Wednesday, June 19, 2013
For Minority Physicians
AMA members inspire minority students to choose career in medicine
The Doctors Back to School Career and Wellness Fair at Rachel Carson Elementary School gave students from Chicago Public Schools an opportunity to learn more about the medical profession through interactions with physicians and medical students.
In the opening assembly Principle Javier Arriola-Lopez gave physicians and medical students an overview about the school and thanked them for taking time out to give back. Afterwards, physicians gathered in the classrooms to share their personal stories about what led them to the practice of medicine and answered questions about medical school, specialties, and working in a hospital setting.
"If you like science or math, think about a career in medicine," Niva Lubin-Johnson, MD, an internal medicine physician in Chicago, told the students.
Medical students at the event ran healthy lifestyles activity stations modeled after hospital departments, where Carson school students got hands-on experience. At the risky-behavior station, children learned about the dangers of smoking and were able to feel and see the damaging effects it has on the lungs through a sample brought by the medical students. At the healthy-eating station, AMA members informed the students about what should be the nutritional make up of their daily diet using MyPlate guidelines as an example.
University of Alabama medical student Julia Tan a first-time Annual Meeting attendee, said, "This event is great. You hear through the media about all the daily struggles and challenges these Chicago kids face in their neighborhoods. To be able to come here and inform them of options and careers that they can aspire to is an honor."
Endocrinologist Kevin McKinney, MD, from the University of Texas at Galveston said, "For me as an African American it's important that they see people of color like themselves in careers like this."
Highlights from AMA-MAS Annual Meeting assembly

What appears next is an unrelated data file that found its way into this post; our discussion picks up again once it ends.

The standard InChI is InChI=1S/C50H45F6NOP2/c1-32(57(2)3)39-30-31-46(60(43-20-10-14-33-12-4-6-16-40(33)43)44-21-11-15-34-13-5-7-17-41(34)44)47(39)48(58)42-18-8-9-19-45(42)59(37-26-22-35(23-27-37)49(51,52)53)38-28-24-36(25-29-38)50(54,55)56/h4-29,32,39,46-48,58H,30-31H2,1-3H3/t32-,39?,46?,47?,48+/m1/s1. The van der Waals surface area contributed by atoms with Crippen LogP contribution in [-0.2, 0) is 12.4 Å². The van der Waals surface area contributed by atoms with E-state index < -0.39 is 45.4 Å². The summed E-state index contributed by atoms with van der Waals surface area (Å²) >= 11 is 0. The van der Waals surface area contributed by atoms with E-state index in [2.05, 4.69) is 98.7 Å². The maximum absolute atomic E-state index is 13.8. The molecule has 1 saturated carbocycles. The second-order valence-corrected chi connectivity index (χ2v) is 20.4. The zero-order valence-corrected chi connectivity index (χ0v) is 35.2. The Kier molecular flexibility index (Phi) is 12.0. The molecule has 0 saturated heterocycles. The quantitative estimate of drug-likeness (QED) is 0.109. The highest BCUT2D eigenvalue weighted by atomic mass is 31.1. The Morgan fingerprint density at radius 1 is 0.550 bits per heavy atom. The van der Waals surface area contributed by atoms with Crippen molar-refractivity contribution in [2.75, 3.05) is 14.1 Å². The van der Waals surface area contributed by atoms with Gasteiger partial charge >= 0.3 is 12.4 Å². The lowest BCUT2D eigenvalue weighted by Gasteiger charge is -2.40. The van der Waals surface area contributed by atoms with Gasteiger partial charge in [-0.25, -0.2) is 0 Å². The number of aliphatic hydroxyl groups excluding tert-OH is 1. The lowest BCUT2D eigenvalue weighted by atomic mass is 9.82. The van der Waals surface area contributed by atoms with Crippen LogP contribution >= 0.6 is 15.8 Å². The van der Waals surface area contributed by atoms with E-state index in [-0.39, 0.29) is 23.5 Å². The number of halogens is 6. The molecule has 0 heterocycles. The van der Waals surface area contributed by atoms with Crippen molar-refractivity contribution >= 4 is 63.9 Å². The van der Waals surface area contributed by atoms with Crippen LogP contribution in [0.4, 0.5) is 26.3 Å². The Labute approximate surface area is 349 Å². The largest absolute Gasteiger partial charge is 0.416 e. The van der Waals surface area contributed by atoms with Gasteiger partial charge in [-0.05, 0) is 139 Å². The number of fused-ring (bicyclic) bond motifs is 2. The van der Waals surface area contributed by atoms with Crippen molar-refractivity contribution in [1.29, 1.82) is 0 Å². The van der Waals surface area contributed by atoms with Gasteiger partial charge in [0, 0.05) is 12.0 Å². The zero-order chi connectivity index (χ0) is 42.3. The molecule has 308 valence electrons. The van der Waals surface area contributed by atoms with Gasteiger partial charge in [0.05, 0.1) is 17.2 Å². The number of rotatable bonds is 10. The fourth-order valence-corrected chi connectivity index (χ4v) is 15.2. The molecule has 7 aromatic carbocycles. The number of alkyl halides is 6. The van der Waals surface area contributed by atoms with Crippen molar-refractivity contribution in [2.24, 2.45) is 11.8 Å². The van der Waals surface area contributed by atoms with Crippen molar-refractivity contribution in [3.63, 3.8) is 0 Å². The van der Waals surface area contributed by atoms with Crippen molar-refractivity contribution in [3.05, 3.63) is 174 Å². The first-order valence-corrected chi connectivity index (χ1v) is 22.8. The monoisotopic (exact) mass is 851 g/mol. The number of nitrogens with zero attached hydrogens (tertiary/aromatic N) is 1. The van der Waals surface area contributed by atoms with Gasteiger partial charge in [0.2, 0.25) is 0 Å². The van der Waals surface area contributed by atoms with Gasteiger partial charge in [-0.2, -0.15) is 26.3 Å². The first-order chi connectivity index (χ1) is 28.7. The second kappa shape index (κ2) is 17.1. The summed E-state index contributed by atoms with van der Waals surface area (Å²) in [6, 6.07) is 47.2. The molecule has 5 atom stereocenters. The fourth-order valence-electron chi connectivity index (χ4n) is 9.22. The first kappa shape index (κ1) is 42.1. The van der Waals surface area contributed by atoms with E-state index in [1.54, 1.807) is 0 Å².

The AMA Minority Affairs Section (MAS) held two exciting programs in conjunction with its section business meeting and reception.
The AMA-MAS, along with the AMA Medical Student Section (MSS) and the AMA Alliance, conducted a Doctors Back to School™ (DBTS) visit on Friday morning. This collaborative effort involved over 650 students in fourth through eighth grades from Carson Elementary School. The DBTS program is an effective way for physicians and medical students to introduce minority children to careers in medicine.
The AMA Minority Affairs Section held its business meeting on Friday evening. The keynote speaker was Linda Rae Murray, MD, chief medical officer for the Cook County Department of Public Health. The meeting also featured an open forum on AMA House of Delegates reports and resolutions that impact minority physicians and patients.
An awards presentation honored eight medical students who received the 2013 Minority Scholars Awards. Recipients won $10,000 scholarships from the AMA Foundation, made possible from Pfizer Inc. These scholarships recognize scholastic achievement, financial need and personal commitment to improving health care disparities among students in groups defined as historically underrepresented in the medical profession.
The newly elected officers for 2013–14 for the MAS Governing Council are Dionne Hart, MD, chair and Niva Lubin-Johnson, MD, vice-chair. Finally, Kevin McKinney, MD, received an award for his commitment to his patients and the profession.
All AMA members are encouraged to join the MAS. Visit the website to join today.